If you are considering becoming a 1M/1M premium member and would like to join our mailing list to receive ongoing information, please sign up here.

Subscribe to our Feed

Facebook’s Strategy In Perspective

Posted on Wednesday, Jan 12th 2011

One of the big technological trends of the decade has been the rise of the social Web, and I do believe that it is a trend that will drive the evolution of the Internet in the coming years. Facebook itself has been one of the biggest trends in the category. The social networking site, started in 2004, calls itself a social utility that helps people to communicate and connect with the various social groups such as family, friends, colleagues, and others in their lives. In this post, we will review Facebook’s strategy – what it is and what it should be.

Facebook’s Story
The company was founded by Harvard students Mark Zuckerberg, Eduardo Saverin, Dustin Moskovitz, and Chris Hughes. The site’s membership was initially restricted to Harvard students and gradually expanded to colleges in the Boston area, the Ivy League, and Stanford University. As it gained support, the site allowed students at other universities, followed by high school students and, finally, to anyone aged 13 or more.

In July of last year, Facebook boasted of over 500 million active users, of whom 50% logged in to their accounts every day to connect with an average of 130 friends. Facebook also says that people spend over 700 billion minutes on the website per month. According to Quantcast, as of October 2010, Facebook had more than 135.1 million unique monthly visitors from the U.S. alone.

Facebook’s Financials
Facebook remains a privately held organization and does not disclose financial information. Recently, however, the company applied for private equity funding from Goldman Sachs. Per Goldman’s reports, for the nine months ended September 2010, Facebook recorded revenues of $1.2 billion with earnings of $355 million. For fiscal 2009, the company is said to have earned revenues of $777 million with earnings of $200 million.

Facebook’s Revenue Model
Facebook gets most of its revenues from advertisements. According to eMarketer, advertising spending on social networking sites in the U.S. is expected to increase 20% over the year from $1.4 billion in 2009 to $1.68 billion in 2010. The number is expected to cross $2 billion in 2011. In the rest of the world, social advertising is expected to grow at a faster rate. From an estimated $1.13 billion in 2009, advertising spending will increase 49% to $1.62 billion in 2010 and another 51% to $2.17 billion in 2011. Analysts expected 25% of worldwide social advertising in 2010 to be spent on Facebook, compared with a 20% share in 2009. According to another report, this one by Borrell Associates, social network ad spending is expected to increase to $10 billion in 2013, $12 billion by 2014, and $14 billion by 2015.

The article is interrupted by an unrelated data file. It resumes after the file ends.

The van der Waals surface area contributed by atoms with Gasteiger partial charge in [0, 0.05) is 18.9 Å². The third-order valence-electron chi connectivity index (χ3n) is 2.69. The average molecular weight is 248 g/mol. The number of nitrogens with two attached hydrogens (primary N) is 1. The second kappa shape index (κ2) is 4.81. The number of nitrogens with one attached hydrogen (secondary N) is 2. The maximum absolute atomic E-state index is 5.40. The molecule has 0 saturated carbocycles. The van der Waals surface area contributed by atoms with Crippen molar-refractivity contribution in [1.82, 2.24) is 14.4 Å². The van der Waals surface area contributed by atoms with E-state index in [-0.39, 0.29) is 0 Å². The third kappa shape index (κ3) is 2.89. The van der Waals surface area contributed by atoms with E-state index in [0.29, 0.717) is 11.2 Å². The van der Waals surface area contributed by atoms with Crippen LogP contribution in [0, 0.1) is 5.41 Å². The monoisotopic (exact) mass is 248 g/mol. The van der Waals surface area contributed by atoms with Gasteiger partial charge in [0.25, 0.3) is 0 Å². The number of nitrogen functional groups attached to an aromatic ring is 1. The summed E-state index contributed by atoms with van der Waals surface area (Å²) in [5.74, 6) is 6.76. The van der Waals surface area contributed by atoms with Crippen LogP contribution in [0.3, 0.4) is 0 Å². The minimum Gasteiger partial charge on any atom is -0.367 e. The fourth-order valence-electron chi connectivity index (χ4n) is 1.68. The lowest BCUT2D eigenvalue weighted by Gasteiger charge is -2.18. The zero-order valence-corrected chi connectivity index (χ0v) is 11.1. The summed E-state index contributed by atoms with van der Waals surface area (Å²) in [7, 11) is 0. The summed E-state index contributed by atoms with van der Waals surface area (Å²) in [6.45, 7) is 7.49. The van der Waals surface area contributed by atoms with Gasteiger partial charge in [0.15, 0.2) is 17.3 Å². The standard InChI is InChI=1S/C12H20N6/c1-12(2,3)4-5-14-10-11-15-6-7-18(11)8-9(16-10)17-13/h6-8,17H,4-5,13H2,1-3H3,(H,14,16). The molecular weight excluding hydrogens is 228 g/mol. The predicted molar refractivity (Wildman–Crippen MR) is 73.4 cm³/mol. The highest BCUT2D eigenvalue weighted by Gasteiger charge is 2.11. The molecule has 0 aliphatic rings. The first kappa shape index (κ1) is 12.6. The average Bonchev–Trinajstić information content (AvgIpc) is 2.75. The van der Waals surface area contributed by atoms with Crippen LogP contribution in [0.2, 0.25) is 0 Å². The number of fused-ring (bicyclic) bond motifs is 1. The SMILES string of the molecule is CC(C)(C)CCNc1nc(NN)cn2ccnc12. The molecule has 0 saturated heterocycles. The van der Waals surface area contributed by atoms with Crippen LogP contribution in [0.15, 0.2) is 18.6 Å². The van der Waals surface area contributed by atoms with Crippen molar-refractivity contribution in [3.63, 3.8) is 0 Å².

Other revenue source includes Facebook Credits, online currency purchased by users and the only form of payment for Facebook’s online games such as Farmville and Pet Society. The currency can also be used to buy virtual gifts and cards and to make charitable donations. Facebook keeps a 30% share of these credits. Developers who wish to accept Facebook Credits can redeem the credits at a charge of $0.10 per credit, on which Facebook levies a $0.03 redemption fee. While revenue contribution from this stream is not known, analysts estimate it to account for 15% of overall Facebook revenues.

Facebook’s Acquisitions
Over the past year, Facebook has also improved its site features through talent acquisitions of small entrepreneurial firms. They acquired Octazen Solutions, a Malaysian company with expertise in importing contacts, in February. The acquisition helped Facebook enable users to add to their network using their e-mail list. Octazen has also helped Facebook develop the Find Friend Browser, which helps users search for friends based on location, organization, and so on.

To add to their photo sharing capabilities, Facebook acquired Divvyshot, a company known for their capability of making group photo sharing convenient. Using the Divvyshot team’s talents, Facebook has been able to simplify photo tagging by adding group tag, which lets users tag multiple photos in the same album.

The company went on to acquire Sharegrove, a San Mateo–based startup that helped them develop the tool to let Facebook members create private conversation groups to share chats, links, and photos. In October of this year, Facebook improved the existing version of Facebook Groups to launch a new shared space that lets members chat and share e-mail, files, and photos.